If you've been told you have high blood pressure (hypertension), you are not alone. In fact, almost half of adults in the U.S. have high blood pressure. This is important, because hypertension is the most commonly occurring risk factor for strokes and heart attacks. It is also one of five risk factors for metabolic syndrome. Other risk factors include increased waist size, low levels of HDL (the "good" cholesterol), high triglycerides (hypertriglyceridemia), and high blood sugar (hyperglycemia). If you have three of those risk factors or more, you meet the criteria for metabolic syndrome.
What Exactly is Blood Pressure?
Blood pressure is made up of two numbers. The top number (systolic) is the pressure in your arteries during a heartbeat. The bottom number (diastolic) is the pressure in your arteries while your heart is resting between beats. Here is a great video (4:31) with visuals that explains How Blood Pressure Works.
When the pressure in the vessels gets too high each time your heart contracts, over time it causes inflammation and plaque build-up (atherosclerosis), which narrows (vasoconstricts) and hardens the arteries (arteriosclerosis). This means to do its job, the heart has to work that much harder, causing extra strain on the heart, arteries, and organs, which increases your risk for heart attack, stroke, kidney disease, and other conditions.
How High is too High?
Guidelines from the American College of Cardiology (ACC) and the American Heart Association (AHA) now classify blood pressure in phases:
- Normal: Less than 120/80 mm Hg
- Elevated: Systolic between 120-129 and diastolic less than 80
- Stage 1: Systolic between 130-139 or diastolic between 80-89
- Stage 2: Systolic at least 140 or diastolic at least 90 mm Hg
- Hypertensive crisis: Systolic over 180 and/or diastolic over 120
What can I do to Lower my Blood Pressure to Normal?
The good news is that the first recommendation to decrease blood pressure is lifestyle changes which we all have control of. I know firsthand this can work. When I first discovered I had Stage 2 hypertension, I was more than a little surprised, however I knew that my father had hypertension and was on medication beginning in his 40's. While I worked on lifestyle changes, I was able to wean off medication and my blood pressure has been in the normal range for over 10 years. With lifestyle changes and guidance from your healthcare provider, this could be your story too.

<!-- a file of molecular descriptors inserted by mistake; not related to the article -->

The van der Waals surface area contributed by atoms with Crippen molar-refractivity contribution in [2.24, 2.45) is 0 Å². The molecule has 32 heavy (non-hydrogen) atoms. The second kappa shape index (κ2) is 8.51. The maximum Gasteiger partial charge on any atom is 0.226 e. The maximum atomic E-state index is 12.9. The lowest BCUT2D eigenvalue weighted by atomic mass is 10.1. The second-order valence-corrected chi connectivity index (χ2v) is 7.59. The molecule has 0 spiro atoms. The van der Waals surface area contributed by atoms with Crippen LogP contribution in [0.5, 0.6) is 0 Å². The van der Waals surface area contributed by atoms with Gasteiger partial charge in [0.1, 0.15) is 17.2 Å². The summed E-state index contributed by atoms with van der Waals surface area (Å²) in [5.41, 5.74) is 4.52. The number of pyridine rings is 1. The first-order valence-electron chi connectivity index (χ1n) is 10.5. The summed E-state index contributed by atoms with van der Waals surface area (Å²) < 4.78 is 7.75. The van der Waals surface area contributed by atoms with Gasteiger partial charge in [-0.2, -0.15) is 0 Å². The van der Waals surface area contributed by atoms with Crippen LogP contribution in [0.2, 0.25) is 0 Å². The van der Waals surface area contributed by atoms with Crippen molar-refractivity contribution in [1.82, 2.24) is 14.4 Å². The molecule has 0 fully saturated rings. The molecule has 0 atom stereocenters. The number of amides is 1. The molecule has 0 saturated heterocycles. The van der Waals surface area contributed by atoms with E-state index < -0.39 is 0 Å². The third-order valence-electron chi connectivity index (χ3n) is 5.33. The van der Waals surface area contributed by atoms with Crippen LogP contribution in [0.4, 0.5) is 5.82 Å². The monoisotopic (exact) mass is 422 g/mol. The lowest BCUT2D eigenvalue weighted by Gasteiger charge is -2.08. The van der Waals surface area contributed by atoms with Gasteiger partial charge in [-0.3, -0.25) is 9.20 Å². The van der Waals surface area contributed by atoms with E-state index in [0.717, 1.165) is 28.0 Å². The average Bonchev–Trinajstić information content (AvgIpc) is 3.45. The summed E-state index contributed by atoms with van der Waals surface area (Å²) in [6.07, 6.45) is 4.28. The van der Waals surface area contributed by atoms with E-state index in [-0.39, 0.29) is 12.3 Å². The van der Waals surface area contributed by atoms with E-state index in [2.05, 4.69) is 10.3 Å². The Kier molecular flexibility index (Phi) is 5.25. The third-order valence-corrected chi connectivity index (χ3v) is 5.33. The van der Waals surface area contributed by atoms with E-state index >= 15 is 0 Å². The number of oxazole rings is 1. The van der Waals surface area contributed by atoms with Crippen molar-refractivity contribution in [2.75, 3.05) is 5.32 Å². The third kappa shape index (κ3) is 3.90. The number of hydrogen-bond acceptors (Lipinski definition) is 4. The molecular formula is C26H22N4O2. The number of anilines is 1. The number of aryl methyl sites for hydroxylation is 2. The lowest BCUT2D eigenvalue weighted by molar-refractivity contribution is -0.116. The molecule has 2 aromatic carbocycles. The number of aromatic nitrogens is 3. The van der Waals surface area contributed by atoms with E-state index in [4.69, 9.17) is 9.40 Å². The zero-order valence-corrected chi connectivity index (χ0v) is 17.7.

Lifestyle changes that can lower blood pressure naturally include:
- Eating healthfully. This can also lead to a body mass index (BMI) in the normal range, and improve the other markers of metabolic syndrome. While a diet low in fat and including whole grains is conventional wisdom, recent evidence suggests low carbohydrate diets are more effective in reducing weight and the risk of cardiovascular disease.
- Adding some form of exercise in your daily routine. Something as simple as brisk walking for 30 minutes most days of the week can make a difference.
- Decreasing stress levels. Exercise can help with this, but other strategies include meditation, quality sleep, reducing triggers, and simply doing more of the things that bring you joy.
- Quitting smoking. Besides decreasing blood pressure, studies show people who don't smoke live longer lives.
- Decreasing salt consumption. The AHA recommends no more than 2,300 mg (about a teaspoon) of sodium per day, with an ideal limit of no more than 1,500 mg per day. However, 90% of Americans eat more sodium than recommended--3,400 mg per day on average. Once you bring more whole foods into your diet, you will realize just how over-salted packaged foods are. Always taste your food first before automatically adding salt. Also, consider replacing table salt with pink Himalayan salt which has lower concentrations of sodium and includes many other naturally occurring minerals.